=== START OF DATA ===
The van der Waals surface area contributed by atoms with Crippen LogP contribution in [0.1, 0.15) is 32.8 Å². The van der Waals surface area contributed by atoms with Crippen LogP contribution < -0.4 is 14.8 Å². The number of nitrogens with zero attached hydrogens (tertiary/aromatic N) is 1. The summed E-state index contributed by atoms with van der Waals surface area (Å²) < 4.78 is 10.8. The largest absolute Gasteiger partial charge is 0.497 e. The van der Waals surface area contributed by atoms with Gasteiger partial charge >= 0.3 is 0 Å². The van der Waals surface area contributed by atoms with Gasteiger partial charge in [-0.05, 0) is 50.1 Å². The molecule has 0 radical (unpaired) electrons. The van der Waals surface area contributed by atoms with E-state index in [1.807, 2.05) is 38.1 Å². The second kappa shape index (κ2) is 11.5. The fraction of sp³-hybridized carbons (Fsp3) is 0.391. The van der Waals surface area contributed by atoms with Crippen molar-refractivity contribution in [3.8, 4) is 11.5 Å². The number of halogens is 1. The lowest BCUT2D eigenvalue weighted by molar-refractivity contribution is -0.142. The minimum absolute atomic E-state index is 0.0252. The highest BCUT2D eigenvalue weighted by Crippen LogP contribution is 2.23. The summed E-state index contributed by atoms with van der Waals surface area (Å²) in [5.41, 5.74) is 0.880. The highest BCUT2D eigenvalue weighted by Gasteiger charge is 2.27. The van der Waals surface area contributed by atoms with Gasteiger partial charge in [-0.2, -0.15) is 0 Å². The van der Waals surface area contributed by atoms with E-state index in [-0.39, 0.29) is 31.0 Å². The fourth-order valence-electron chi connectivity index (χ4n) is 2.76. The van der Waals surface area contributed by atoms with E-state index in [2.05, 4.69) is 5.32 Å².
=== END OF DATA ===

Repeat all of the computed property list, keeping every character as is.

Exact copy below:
The van der Waals surface area contributed by atoms with Crippen LogP contribution in [0.1, 0.15) is 32.8 Å². The van der Waals surface area contributed by atoms with Crippen LogP contribution < -0.4 is 14.8 Å². The number of nitrogens with zero attached hydrogens (tertiary/aromatic N) is 1. The summed E-state index contributed by atoms with van der Waals surface area (Å²) < 4.78 is 10.8. The largest absolute Gasteiger partial charge is 0.497 e. The van der Waals surface area contributed by atoms with Gasteiger partial charge >= 0.3 is 0 Å². The van der Waals surface area contributed by atoms with Gasteiger partial charge in [-0.05, 0) is 50.1 Å². The molecule has 0 radical (unpaired) electrons. The van der Waals surface area contributed by atoms with E-state index in [1.807, 2.05) is 38.1 Å². The second kappa shape index (κ2) is 11.5. The fraction of sp³-hybridized carbons (Fsp3) is 0.391. The van der Waals surface area contributed by atoms with Crippen molar-refractivity contribution in [3.8, 4) is 11.5 Å². The number of halogens is 1. The lowest BCUT2D eigenvalue weighted by molar-refractivity contribution is -0.142. The minimum absolute atomic E-state index is 0.0252. The highest BCUT2D eigenvalue weighted by Crippen LogP contribution is 2.23. The summed E-state index contributed by atoms with van der Waals surface area (Å²) in [5.41, 5.74) is 0.880. The highest BCUT2D eigenvalue weighted by Gasteiger charge is 2.27. The van der Waals surface area contributed by atoms with Gasteiger partial charge in [-0.2, -0.15) is 0 Å². The van der Waals surface area contributed by atoms with E-state index in [-0.39, 0.29) is 31.0 Å². The fourth-order valence-electron chi connectivity index (χ4n) is 2.76. The van der Waals surface area contributed by atoms with E-state index in [2.05, 4.69) is 5.32 Å².